“And just because something is entertaining it’s meaningless?” Svenonius asks incredulously. “Having a good time is a positive thing. [A show] shouldn’t be dour. That’s part of the rock ’n’ roll thing. You’re bludgeoned by incredibly loud music. It’s very anti-communication. [Communication is] something that the Make-Up is trying to encourage,” he says.
And the gospel-oriented setup is there to encourage that. “The whole ‘Can I hear you say yeah’ thing, we want to create more of those dynamics so people get more involved,” declares Svenonius. The Make-Up is a focal point for people to gather around. “Gospel is community music where people are talking about what affects them directly. The other thing about gospel music is that it’s congregational-based. It’s not about an artist. It’s about the congregate,” he states. “It’s like James Brown says on Live at the Apollo Pt. 2: ‘Without you, there would be no James Brown show.’ Our club, Cold Rice, is all about giving it back to the people. Or just a place people can hang out.”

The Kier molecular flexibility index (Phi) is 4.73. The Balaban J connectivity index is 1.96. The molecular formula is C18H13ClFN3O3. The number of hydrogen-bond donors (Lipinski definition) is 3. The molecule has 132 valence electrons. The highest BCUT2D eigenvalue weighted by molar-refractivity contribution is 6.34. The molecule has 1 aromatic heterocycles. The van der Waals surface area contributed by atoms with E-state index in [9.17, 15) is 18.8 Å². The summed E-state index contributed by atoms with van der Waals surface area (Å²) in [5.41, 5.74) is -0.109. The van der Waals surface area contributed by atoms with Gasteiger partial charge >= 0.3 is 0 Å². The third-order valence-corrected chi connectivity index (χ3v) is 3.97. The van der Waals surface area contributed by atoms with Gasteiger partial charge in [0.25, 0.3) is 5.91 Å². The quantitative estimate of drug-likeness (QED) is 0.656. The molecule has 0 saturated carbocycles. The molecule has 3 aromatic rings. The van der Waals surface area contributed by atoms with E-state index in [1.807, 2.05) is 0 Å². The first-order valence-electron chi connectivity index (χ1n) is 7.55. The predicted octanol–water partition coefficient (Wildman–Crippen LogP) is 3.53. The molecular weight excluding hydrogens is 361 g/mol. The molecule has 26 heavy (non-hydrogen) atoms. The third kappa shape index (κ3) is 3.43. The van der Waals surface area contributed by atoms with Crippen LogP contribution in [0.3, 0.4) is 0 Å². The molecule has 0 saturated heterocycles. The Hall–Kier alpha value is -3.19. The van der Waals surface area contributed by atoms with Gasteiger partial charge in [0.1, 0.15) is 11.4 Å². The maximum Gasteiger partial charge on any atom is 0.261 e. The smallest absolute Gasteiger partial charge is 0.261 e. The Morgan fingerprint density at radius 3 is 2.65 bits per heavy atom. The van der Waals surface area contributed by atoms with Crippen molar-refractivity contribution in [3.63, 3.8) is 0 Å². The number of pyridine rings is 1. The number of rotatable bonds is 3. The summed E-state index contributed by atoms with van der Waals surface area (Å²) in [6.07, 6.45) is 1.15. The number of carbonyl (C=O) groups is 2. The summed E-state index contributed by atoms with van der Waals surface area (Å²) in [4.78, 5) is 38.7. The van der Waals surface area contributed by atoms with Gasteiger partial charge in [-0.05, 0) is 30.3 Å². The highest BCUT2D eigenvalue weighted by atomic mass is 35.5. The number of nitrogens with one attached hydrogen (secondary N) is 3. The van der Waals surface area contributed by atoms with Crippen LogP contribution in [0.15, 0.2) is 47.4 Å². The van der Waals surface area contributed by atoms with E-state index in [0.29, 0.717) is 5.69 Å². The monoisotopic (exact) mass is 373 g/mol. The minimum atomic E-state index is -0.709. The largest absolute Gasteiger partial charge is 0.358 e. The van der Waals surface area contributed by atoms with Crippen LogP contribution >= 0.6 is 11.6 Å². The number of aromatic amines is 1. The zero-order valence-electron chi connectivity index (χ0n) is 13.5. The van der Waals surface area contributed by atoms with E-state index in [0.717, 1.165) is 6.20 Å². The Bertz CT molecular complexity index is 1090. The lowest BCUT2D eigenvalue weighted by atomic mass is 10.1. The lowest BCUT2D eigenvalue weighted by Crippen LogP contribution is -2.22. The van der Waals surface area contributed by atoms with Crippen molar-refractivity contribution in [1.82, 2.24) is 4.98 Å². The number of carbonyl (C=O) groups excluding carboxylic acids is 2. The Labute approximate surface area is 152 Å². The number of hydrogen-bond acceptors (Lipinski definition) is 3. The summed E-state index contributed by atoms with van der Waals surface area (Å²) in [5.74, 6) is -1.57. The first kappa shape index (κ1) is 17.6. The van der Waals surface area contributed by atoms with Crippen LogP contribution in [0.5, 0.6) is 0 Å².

Cold Rice, the Make-Up’s weekly club night at Kaffa House on U Street NW, is an extension of the group’s more elaborate, cabaret-style Famous Monsters parties. “It’s low-key, it’s intimate, it’s free,” Gamboa says. “Not to mention some place that plays music that nobody else in the city decides to play,” including soul, dub-reggae, and jungle. “Any place you can see somebody midweek, and dance with them, it’s totally healthy,” Canty says. And “It’s anti-Internet. We want people to leave their houses,” Svenonius smiles.
The Make-Up’s well-developed sense of self-exhibition is akin to that of the MC5 and Devo, both of whom incorporated elements of art-school rhetoric and playful theater in their respective manners, while maintaining a cogent message. The revolution may only ever be in Svenonius’ head, but the poetry in his presentation is undeniable. Joseph Campbell said that the difference between a celebrity and a hero is that a celebrity stops performing after the crowd goes home. After seeing the Make-Up play, you just know Svenonius is always in character. CP